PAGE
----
R.N. Misra, J.
1. A partnership firm -- M/s. Orissa Fibre runs a factory near Sakhigopal in the District of Puri for manufacture of coir products and fibre materials. It entered into an agreement with the Orissa State Electricity Board -- opposite party No, 1 for supply of electric energy to the factory. The agreement was dated 9-7-1964 and was to be enforced for three years. In terms of that agreement, the petitioner undertook to consume a minimum quantity of energy being 131.75 KVA at the rate of Rs. 5-50 per KVA which amounted to Rs. 722/- per month. In January, 1965, supply of energy began. In November. 1966, the petitioner was required to pay the minimum charge of Rs. 2,093,28 per month. The petitioner protested against the revision of rates made unilaterally by the Board. When the Board took the stand that the higher rate was the outcome of the revised tariff, the petitioner raised a dispute and wanted the matter to be referred to arbitration in terms of the agreement. On 15-11-1967. a fresh agreement was executed for supply of energy to -the petitioner and the agreement came into force with effect from 1-12-1967 for a period of 15 years. According to the petitioner it has paid all the demands raised for supply made under the new agreement. It called upon the Board to refer the dispute arising out of the revised tariffs under the old agreement in respect of the supply made between November. 1966 and November, 1967. The opposite party Board instead of getting the dispute resolved in the manner indicated in the agreement threatened to discontinue the supply and ultimately issued a notice on 11-1-1970, in terms of Section 24(1) of the Indian Electricity Act, 1910. Thereupon the petitioner came before this Court with the present petition asking for a writ a mandamus not to give effect to the notice of disconnection.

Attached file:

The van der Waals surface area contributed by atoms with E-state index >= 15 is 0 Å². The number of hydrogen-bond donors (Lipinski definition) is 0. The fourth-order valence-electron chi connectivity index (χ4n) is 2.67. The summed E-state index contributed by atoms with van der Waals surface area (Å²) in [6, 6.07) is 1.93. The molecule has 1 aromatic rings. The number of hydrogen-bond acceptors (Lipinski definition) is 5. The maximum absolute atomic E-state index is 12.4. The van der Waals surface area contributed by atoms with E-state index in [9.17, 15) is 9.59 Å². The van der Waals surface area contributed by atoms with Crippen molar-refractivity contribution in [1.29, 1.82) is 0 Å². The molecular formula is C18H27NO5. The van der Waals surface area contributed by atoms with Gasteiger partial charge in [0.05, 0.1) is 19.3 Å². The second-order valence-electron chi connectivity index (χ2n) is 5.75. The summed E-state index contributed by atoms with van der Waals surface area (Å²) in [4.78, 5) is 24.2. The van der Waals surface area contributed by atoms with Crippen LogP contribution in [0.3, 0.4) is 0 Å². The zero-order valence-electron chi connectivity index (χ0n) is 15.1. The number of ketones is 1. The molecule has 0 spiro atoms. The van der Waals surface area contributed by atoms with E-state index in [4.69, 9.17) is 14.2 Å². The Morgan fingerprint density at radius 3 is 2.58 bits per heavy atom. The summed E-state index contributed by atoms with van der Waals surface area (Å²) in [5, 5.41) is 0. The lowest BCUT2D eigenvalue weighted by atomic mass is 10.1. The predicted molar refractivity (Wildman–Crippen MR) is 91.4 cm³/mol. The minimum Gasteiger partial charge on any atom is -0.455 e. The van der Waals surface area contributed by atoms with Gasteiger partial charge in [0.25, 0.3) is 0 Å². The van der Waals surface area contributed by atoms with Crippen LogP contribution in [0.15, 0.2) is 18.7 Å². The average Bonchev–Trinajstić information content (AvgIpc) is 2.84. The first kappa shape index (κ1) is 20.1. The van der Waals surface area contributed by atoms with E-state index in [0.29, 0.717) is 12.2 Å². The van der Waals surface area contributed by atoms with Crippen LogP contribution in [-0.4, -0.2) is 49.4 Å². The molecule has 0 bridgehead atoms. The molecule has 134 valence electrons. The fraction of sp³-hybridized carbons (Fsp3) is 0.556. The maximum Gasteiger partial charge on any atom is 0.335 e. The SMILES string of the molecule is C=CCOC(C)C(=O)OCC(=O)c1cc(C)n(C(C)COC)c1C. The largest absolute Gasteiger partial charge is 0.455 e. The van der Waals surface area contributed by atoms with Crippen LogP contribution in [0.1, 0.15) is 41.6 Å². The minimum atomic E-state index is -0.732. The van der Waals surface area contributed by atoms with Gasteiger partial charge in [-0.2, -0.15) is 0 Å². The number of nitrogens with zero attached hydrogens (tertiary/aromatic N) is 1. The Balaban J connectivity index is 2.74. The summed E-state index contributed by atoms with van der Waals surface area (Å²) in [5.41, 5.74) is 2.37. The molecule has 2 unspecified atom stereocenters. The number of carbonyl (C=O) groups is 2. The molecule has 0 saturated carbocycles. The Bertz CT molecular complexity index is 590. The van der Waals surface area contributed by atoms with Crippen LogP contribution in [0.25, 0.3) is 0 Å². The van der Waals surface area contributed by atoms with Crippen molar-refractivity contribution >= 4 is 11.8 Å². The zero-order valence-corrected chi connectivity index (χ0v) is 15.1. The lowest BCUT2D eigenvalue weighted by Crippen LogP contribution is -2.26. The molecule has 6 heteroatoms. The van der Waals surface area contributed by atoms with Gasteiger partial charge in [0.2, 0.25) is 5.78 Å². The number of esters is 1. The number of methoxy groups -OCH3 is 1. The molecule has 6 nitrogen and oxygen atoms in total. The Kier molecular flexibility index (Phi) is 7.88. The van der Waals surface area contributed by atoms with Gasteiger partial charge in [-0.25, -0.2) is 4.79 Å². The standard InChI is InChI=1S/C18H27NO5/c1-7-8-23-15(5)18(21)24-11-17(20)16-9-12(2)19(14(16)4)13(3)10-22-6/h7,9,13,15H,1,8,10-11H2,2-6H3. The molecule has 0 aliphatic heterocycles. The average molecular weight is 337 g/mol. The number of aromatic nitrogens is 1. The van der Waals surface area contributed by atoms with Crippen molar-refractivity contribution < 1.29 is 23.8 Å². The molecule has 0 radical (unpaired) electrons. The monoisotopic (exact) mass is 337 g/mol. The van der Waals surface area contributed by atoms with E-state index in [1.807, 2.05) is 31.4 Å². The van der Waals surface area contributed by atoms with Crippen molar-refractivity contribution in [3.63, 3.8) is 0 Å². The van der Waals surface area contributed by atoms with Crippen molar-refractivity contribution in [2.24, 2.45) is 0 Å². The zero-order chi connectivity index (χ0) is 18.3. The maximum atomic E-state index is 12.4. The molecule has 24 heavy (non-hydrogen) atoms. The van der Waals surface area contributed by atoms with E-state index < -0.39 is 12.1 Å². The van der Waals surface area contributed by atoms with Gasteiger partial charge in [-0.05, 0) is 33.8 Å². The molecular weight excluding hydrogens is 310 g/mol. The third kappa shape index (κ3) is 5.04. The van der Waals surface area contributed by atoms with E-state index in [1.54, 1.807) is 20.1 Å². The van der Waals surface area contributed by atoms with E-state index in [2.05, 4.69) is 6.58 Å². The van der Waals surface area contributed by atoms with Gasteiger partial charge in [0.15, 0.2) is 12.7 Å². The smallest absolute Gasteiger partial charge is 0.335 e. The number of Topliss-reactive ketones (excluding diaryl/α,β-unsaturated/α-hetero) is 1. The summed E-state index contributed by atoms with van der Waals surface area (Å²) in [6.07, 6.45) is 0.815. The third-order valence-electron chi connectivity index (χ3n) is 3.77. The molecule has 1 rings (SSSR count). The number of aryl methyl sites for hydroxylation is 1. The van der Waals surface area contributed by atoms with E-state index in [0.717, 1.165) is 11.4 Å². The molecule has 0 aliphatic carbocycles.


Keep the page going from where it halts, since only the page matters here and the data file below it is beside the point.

2. The State Electricity Board in Its affidavit of opposition does not dispute the fact that the non-payment of the dues leading to the notice of disconnection relates to the period between August, 1966 and November, 1967 -- a period under the old agreement. It is stated that the rate of tariff was revised from 1-8-1966 by the Board. Under the Act as also the agreement in question unilateral revision of tariffs is provided and the petitioner is not entitled to question the revision of tariffs. Even though there is no provision in the new agreement that arrears of energy charges under the old agreement can be realised, by necessary implication, the terms dealing with default would equally apply to default in respect of the demands raised under the old agreement. Again, on the admitted position that the petitioner is a defaulter, action under Section 24(1) of the Indian Electricity Act can be taken by the opposite party-Board,